// same domain  
          links[url] = 1;  
          crawl(website, max_depth - 1, links);  
  back(); wait();  

This is part of a script I built on my Linux machine for a client on Windows and it worked fine for both of us. To find out more about Chickenfoot check out their video.

Chickenfoot is a useful weapon in my web scraping arsenal, particularly for quick jobs with a low to medium amount of data. For larger websites there is a more suitable alternative, which I will cover in the next post.

Websites want users who will purchase their products and click on their advertising. They want to be crawled by search engines so their users can find them, however they don’t (generally) want to be crawled by others. One such company is Google, ironically.

Some websites will actively try to stop scrapers so here are some suggestions to help you crawl beneath their radar.


If you download 1 webpage a day then you will not be blocked but your crawl would take too long to be useful. If you instead used threading to crawl multiple URLs asynchronously then they might mistake you for a DOS attack and blacklist your IP. So what is the happy medium? The wikipedia article on web crawlers currently states Anecdotal evidence from access logs shows that access intervals from known crawlers vary between 20 seconds and 34 minutes. This is a little slow and I have found 1 download every 5 seconds is usually fine. If you don’t need the data quickly then use a longer delay to reduce your risk and be kinder to their server.


Websites do not want to block genuine users so you should try to look like one. Set your user-agent to a common web browser instead of using the library default (such as wget/version or urllib/version). You could even pretend to be the Google Bot (only for the brave): Mozilla/5.0 (compatible; Googlebot/2.1; +http://www.google.com/bot.html)

If you have access to multiple IP addresses (for example via proxies) then distribute your requests among them so that it appears your downloading comes from multiple users.


Avoid accessing webpages sequentially: /product/1, /product/2, etc. And don’t download a new webpage exactly every N seconds. Both of these mistakes can attract attention to your downloading because a real user browses more randomly. So make sure to crawl webpages in an unordered manner and add a random offset to the delay between downloads.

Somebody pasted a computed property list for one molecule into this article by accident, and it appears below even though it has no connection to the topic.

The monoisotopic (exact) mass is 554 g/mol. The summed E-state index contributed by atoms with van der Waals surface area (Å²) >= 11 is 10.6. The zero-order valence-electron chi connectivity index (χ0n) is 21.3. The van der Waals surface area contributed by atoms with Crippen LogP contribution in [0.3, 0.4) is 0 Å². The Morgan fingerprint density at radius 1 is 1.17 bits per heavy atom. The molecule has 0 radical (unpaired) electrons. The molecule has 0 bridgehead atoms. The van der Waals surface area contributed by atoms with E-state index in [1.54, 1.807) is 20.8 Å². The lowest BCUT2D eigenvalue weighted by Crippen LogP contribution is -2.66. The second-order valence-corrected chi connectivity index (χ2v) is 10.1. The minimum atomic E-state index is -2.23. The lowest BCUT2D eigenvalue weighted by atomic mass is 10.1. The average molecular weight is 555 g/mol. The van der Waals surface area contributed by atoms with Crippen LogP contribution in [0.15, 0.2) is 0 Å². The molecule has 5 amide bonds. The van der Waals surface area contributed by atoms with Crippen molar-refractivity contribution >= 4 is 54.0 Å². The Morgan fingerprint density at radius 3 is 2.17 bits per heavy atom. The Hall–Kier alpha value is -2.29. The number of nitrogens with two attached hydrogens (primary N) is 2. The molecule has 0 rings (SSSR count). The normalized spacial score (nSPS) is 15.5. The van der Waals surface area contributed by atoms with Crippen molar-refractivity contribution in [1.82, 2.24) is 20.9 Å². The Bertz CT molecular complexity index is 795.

Following these recommendations will allow you to crawl most websites without being detected.

You spent time and money collecting the data in your website so you want to prevent someone else downloading and reusing it. However you still want Google to index your website so that people can find you. This is a common problem. Below I will outline some strategies to protect your data.


Firstly if your data really is valuable then perhaps it shouldn’t be all publicly available. Often websites will display the basic data to standard users / search engines and the more valuable data (such as emails) only to logged in users. Then the website can easily track and control how much valuable data each account is accessing.

If requiring accounts isn’t practical and you want search engines to crawl your content then realistically you can’t prevent it being scraped, but you can discourage scrapers by setting a high enough barrier.


Scrapers typically work by downloading the HTML for a URL and then extracting out the desired content. To make this process harder you can obfuscate your valuable data.

The simplest way to obfuscate your data is have it encoded on the server and then dynamically decoded with JavaScript in the client’s browser. The scraper would then need to decode this JavaScript to extract the original data. This is not difficult for an experienced scraper, but would atleast provide a small barrier.

A better way is to encapsulate the key data within images or flash. Optical Character Recognition (OCR) techniques would then need to be used to extract the original data, which require a lot of effort to do accurately. (Make sure the URL of the image does not reveal the original data, as one website did!) The free OCR tools that I have tested are at best 80% accurate, which makes the resulting data useless.